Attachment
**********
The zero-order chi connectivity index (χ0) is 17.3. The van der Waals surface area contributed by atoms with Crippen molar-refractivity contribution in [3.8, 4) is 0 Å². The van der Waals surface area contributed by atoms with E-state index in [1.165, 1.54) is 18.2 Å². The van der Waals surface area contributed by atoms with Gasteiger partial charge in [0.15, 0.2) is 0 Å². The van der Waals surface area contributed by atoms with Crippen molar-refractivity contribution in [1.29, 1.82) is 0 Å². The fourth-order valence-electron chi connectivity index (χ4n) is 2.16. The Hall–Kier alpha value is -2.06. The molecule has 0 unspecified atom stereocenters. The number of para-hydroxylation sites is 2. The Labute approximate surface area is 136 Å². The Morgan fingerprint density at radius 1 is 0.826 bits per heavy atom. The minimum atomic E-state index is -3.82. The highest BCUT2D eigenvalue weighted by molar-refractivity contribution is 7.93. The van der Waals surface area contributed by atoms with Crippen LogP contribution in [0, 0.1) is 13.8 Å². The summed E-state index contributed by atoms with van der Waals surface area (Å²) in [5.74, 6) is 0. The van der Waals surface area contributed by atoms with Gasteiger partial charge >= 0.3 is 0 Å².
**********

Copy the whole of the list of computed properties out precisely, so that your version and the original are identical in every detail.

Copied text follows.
The zero-order chi connectivity index (χ0) is 17.3. The van der Waals surface area contributed by atoms with Crippen molar-refractivity contribution in [3.8, 4) is 0 Å². The van der Waals surface area contributed by atoms with E-state index in [1.165, 1.54) is 18.2 Å². The van der Waals surface area contributed by atoms with Gasteiger partial charge in [0.15, 0.2) is 0 Å². The van der Waals surface area contributed by atoms with Crippen molar-refractivity contribution in [1.29, 1.82) is 0 Å². The fourth-order valence-electron chi connectivity index (χ4n) is 2.16. The Hall–Kier alpha value is -2.06. The molecule has 0 unspecified atom stereocenters. The number of para-hydroxylation sites is 2. The Labute approximate surface area is 136 Å². The Morgan fingerprint density at radius 1 is 0.826 bits per heavy atom. The minimum atomic E-state index is -3.82. The highest BCUT2D eigenvalue weighted by molar-refractivity contribution is 7.93. The van der Waals surface area contributed by atoms with Crippen LogP contribution in [0, 0.1) is 13.8 Å². The summed E-state index contributed by atoms with van der Waals surface area (Å²) in [5.74, 6) is 0. The van der Waals surface area contributed by atoms with Gasteiger partial charge >= 0.3 is 0 Å².